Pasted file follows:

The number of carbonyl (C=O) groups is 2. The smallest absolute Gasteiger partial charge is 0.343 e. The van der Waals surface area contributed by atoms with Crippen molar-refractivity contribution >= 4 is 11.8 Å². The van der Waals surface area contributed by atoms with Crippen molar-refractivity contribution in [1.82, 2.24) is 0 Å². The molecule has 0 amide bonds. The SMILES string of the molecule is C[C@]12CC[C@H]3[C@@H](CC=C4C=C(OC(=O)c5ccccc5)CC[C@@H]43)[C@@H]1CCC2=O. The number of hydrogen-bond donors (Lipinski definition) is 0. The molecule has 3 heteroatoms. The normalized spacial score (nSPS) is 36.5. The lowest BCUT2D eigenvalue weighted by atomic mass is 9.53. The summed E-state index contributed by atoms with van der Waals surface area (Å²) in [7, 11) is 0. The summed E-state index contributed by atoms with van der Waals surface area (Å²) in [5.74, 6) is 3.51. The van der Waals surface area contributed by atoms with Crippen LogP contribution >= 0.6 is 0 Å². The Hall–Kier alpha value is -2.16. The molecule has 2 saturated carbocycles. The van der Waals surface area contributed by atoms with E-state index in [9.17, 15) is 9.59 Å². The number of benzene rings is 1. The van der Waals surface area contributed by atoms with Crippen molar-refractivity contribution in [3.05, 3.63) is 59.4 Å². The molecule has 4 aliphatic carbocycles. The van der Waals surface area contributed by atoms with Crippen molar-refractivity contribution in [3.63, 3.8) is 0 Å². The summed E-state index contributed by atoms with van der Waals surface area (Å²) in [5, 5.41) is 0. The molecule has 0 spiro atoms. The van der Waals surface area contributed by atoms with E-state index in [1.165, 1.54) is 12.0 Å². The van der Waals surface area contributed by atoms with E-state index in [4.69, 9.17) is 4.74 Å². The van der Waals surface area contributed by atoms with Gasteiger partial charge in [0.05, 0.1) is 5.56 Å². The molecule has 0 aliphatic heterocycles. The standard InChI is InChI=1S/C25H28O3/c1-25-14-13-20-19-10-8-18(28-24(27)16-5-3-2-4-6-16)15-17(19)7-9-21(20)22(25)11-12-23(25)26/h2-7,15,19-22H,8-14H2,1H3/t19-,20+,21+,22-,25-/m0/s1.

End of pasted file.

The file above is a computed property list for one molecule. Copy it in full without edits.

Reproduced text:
The number of carbonyl (C=O) groups is 2. The smallest absolute Gasteiger partial charge is 0.343 e. The van der Waals surface area contributed by atoms with Crippen molar-refractivity contribution >= 4 is 11.8 Å². The van der Waals surface area contributed by atoms with Crippen molar-refractivity contribution in [1.82, 2.24) is 0 Å². The molecule has 0 amide bonds. The SMILES string of the molecule is C[C@]12CC[C@H]3[C@@H](CC=C4C=C(OC(=O)c5ccccc5)CC[C@@H]43)[C@@H]1CCC2=O. The number of hydrogen-bond donors (Lipinski definition) is 0. The molecule has 3 heteroatoms. The normalized spacial score (nSPS) is 36.5. The lowest BCUT2D eigenvalue weighted by atomic mass is 9.53. The summed E-state index contributed by atoms with van der Waals surface area (Å²) in [7, 11) is 0. The summed E-state index contributed by atoms with van der Waals surface area (Å²) in [5.74, 6) is 3.51. The van der Waals surface area contributed by atoms with Crippen LogP contribution >= 0.6 is 0 Å². The Hall–Kier alpha value is -2.16. The molecule has 2 saturated carbocycles. The van der Waals surface area contributed by atoms with E-state index in [9.17, 15) is 9.59 Å². The number of benzene rings is 1. The van der Waals surface area contributed by atoms with Crippen molar-refractivity contribution in [3.05, 3.63) is 59.4 Å². The molecule has 4 aliphatic carbocycles. The van der Waals surface area contributed by atoms with Crippen molar-refractivity contribution in [3.63, 3.8) is 0 Å². The summed E-state index contributed by atoms with van der Waals surface area (Å²) in [5, 5.41) is 0. The molecule has 0 spiro atoms. The van der Waals surface area contributed by atoms with E-state index in [1.165, 1.54) is 12.0 Å². The van der Waals surface area contributed by atoms with E-state index in [4.69, 9.17) is 4.74 Å². The van der Waals surface area contributed by atoms with Gasteiger partial charge in [0.05, 0.1) is 5.56 Å². The molecule has 0 aliphatic heterocycles. The standard InChI is InChI=1S/C25H28O3/c1-25-14-13-20-19-10-8-18(28-24(27)16-5-3-2-4-6-16)15-17(19)7-9-21(20)22(25)11-12-23(25)26/h2-7,15,19-22H,8-14H2,1H3/t19-,20+,21+,22-,25-/m0/s1.